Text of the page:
• Thanks for taking the time to comment Shane.

    • These apps also allow for creation of a product and others responding to that creation. Whether it’s the teacher or the student creating the product or the process used to generate that product, you’re right a few powerful tools are worth the whole collection of auxiliary apps that do not do much more than duplicate the early drill and practice, tutorial, and like-style programs we saw when we were first using educational software in the classroom. We just need those few special apps that enable us to generate, create, interact, and produce. These kinds of apps have also sorts of possibilities and lots of adaptability. Some are even fine in the elementary grades, as was raised as a concern my Michael. With iMovie on the iPad, young children, for instance, can create movies, and they have already created iBooks. Seymour Papert early one encouraged us to use the technology in ways that allowed for creation, production, and interactivity. It’s not the number of apps, but the specific apps and how they are used that created powerful learning environments. It is also good to see Skype and Twitter on this list because with these technologies we create global learning environments.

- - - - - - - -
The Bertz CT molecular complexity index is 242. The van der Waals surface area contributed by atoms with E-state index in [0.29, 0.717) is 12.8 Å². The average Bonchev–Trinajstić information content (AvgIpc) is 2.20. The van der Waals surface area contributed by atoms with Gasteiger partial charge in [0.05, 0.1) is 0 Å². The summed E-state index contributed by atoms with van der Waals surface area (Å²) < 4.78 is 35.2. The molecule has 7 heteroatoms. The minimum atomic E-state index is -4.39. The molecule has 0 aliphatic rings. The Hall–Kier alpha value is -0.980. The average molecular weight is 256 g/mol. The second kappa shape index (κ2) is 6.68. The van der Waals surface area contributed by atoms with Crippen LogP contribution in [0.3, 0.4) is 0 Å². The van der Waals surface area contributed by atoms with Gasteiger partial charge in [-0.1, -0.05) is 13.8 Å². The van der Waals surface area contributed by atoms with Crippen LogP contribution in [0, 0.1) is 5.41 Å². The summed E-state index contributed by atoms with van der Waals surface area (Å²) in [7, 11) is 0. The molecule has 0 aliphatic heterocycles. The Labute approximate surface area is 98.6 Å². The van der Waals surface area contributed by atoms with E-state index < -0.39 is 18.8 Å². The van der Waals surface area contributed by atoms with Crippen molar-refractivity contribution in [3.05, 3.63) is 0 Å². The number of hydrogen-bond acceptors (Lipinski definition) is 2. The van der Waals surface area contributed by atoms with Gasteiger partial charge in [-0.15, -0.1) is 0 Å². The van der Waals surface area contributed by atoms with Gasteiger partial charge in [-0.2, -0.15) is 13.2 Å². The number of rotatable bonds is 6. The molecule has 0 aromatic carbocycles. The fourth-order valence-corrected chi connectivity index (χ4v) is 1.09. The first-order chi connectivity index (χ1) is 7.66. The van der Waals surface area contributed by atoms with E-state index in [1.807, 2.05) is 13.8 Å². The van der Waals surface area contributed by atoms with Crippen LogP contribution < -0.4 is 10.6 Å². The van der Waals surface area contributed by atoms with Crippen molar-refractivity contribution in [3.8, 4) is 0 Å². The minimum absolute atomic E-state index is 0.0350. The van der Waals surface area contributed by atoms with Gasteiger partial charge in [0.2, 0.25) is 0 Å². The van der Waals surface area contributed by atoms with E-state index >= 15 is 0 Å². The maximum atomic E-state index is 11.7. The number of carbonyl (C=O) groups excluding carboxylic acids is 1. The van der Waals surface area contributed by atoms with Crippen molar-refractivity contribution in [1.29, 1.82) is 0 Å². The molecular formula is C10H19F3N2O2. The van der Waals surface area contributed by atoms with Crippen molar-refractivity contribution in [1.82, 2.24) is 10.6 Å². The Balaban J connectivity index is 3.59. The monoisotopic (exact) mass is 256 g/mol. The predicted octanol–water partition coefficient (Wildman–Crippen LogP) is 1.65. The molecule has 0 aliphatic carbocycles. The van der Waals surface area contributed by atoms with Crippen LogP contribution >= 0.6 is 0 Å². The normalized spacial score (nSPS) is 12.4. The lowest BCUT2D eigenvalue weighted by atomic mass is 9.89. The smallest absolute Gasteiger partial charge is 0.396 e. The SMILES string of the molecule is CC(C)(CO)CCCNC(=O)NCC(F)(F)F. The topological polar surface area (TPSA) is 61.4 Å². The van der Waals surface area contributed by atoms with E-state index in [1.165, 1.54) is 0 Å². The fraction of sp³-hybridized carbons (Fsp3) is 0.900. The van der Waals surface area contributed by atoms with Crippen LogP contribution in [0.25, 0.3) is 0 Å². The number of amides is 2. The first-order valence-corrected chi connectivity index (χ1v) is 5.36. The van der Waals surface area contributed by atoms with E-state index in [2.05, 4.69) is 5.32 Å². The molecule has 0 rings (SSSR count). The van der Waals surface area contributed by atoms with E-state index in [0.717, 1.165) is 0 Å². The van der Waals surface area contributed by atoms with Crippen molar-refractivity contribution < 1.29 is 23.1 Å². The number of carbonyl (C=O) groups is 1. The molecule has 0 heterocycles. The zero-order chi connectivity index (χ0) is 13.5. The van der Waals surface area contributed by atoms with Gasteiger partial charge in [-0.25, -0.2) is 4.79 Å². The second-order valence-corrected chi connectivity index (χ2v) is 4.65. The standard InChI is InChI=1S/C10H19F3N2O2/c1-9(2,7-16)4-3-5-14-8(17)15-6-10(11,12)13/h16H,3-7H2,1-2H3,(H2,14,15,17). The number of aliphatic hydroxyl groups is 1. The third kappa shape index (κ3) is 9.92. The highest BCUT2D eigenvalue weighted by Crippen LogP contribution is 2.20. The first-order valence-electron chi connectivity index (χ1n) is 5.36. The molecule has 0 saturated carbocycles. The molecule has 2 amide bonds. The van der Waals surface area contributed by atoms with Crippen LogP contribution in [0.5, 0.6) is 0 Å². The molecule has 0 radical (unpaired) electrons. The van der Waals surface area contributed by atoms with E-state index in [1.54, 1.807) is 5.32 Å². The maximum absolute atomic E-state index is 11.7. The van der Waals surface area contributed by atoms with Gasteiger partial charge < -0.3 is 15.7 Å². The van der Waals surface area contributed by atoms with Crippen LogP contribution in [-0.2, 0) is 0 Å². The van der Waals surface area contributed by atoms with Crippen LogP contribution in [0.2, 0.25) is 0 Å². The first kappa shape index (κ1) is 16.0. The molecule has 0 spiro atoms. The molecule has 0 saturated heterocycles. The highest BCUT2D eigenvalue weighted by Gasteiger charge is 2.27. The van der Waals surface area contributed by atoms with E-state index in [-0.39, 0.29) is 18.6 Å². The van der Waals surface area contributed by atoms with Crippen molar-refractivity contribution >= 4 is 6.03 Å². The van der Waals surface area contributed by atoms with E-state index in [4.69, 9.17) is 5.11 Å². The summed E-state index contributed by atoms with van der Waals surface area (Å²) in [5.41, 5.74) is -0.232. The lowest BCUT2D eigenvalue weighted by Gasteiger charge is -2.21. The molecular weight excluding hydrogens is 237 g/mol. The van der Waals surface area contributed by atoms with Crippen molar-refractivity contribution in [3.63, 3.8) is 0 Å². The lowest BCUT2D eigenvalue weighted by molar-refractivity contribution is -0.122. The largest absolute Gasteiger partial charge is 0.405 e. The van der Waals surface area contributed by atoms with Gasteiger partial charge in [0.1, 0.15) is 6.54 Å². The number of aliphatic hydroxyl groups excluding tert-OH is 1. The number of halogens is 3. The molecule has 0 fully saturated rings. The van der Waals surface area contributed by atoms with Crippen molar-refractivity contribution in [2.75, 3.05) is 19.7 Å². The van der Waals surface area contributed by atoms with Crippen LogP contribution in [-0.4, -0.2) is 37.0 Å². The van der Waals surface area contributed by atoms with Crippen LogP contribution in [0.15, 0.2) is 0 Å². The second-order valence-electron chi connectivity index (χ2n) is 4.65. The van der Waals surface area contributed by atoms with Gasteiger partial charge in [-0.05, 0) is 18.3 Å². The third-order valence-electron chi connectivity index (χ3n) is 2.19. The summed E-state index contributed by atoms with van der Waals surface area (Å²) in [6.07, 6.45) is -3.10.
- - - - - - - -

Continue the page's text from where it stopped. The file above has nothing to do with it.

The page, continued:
• Good of you to take the time to comment Judy and I wholeheartedly agree. Creation is what makes the iPad stand out as a tool in the learning process.

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  13. Great read. I also agree with the point about iTunesU – We are just setting this up at my current school and I can see SO much potential in it!

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  28. Helena says:

    Hi Daniel, great post! I would strongly recommend a classroom management that you might be interested in checking out- http://www.radixsmartclass.in

  29. Pingback: The iPad Toolkit for Learning? |

  30. Tablet or Ipad save the school lots of money,replacing text book work and time. Ipad Classroom Management software enables teacher to easily manage and easily control the class or training room environment.if you can video demo so read more on http://www.radixsmartclass.in/